The GeekDad Space Report for April 12, 2010

Geek Culture

The Aurora as seen from the ISS (Image: Soichi Noguchi)The Aurora as seen from the ISS (Image: Soichi Noguchi)

The Aurora as seen from the ISS (Image: Soichi Noguchi)

Welcome to another week of the GeekDad Space Report! I reported on three launches last week, one of which, the Space Shuttle Discovery, had already launched by the time the Space Report for last week was posted. The launch of CryoSat-2 successfully launched while the Ariane 5 launch of the dual payload Astra-3B & COMSATBw 2 was delayed and a new launch date has not yet been set.

Launches (Sources: Spaceflight Now World Launch Schedule, Wallops Flight Facility Daily Range Schedule)

Thursday, April 15
Launch Site: Satish Dhawan Space Center, Sriharikota, India
Launch Vehicle: Geosynchronous Satellite Launch Vehicle
Launch Pad: Second Launch Pad (SLP) (Map View)
Payload: GSAT-4
Launch Time: 11:00 GMT
Notes: Launch of an experimental communications satellite by the Indian Space Research Organisation.

Interesting Hubble Observations

In many ways, all of the Hubble observations are interesting, but here is a list of some of the standouts in the coming week. A more complete list can be found at the Space Telescope Science Institute (STScI) This Week On HST Website.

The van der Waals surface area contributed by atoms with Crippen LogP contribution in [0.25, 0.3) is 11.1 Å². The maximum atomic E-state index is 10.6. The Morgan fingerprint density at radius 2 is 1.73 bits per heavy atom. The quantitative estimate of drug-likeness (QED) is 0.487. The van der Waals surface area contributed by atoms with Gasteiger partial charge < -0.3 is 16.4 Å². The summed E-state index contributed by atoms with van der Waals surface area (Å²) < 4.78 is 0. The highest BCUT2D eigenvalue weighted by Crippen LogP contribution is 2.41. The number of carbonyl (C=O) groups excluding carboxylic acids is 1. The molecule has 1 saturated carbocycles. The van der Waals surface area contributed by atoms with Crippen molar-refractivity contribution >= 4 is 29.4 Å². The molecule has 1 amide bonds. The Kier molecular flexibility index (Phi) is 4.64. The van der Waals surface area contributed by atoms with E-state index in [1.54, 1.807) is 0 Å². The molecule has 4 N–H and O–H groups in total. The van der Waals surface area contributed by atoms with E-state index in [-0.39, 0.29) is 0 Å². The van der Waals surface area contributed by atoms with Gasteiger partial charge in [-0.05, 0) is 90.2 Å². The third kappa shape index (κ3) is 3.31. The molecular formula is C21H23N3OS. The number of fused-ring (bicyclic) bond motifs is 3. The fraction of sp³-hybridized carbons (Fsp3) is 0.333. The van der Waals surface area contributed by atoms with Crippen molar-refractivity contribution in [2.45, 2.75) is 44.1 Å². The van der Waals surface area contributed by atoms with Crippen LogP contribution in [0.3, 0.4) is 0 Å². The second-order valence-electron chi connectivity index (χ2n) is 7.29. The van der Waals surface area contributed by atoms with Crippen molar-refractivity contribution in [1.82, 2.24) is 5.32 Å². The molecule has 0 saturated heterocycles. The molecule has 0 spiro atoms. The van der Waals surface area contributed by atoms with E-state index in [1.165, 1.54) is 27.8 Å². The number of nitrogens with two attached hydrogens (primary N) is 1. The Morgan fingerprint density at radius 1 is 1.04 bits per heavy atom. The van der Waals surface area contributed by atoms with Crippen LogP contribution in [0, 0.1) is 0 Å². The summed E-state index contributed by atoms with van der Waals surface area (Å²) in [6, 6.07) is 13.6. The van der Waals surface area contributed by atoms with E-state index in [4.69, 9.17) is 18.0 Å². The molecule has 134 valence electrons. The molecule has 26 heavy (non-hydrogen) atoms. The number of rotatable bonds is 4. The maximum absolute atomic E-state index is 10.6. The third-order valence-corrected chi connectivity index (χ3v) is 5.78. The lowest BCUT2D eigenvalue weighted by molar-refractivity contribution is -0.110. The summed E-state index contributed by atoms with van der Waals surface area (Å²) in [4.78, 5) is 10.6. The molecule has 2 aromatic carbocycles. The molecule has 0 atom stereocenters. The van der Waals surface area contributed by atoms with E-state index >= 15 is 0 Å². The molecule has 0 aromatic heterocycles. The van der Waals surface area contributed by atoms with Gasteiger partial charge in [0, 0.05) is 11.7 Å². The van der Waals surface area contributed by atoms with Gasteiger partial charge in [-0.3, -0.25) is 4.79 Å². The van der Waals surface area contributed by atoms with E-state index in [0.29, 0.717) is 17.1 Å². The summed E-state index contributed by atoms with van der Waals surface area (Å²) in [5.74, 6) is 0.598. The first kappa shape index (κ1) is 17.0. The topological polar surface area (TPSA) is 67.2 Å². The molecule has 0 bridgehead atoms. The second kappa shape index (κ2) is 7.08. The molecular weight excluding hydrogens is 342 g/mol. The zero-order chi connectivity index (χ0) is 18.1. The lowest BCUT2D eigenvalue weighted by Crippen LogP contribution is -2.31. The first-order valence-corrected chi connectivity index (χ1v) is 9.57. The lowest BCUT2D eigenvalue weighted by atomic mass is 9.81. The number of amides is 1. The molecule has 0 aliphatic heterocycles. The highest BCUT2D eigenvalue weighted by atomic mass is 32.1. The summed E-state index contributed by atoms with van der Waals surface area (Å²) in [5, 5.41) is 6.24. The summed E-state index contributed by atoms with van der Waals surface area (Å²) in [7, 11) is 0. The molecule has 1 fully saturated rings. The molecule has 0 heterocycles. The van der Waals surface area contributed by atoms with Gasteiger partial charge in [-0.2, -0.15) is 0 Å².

Dynamical Hypermassive Black Hole Masses

Instrument(s): STIS

UV Studies of a Core Collapse Supernova

Instrument(s): STIS

Infrared Survey of Star Formation Across Cosmic Time

Instrument(s): WFC3

This is a small list of the overall observations. You may also see some of these observations popping up in other weeks as many observation programs consist of several observations over time.

Manned Spaceflight

The Space Shuttle Discovery launched this week and successfully docked with the International Space Station (ISS). Part of the payload that the ISS brought to Discovery is the Italian Space Agency built Leonardo Multi-Purpose Logistics Module, which is used to ferry equipment and supplies back and forth to the ISS. This will be the last time Leonardo is brought back to the Earth. During the next trip for Leonardo on STS-133 in September, it will become a permanent addition to the orbiting laboratory.

Have a great week everyone!

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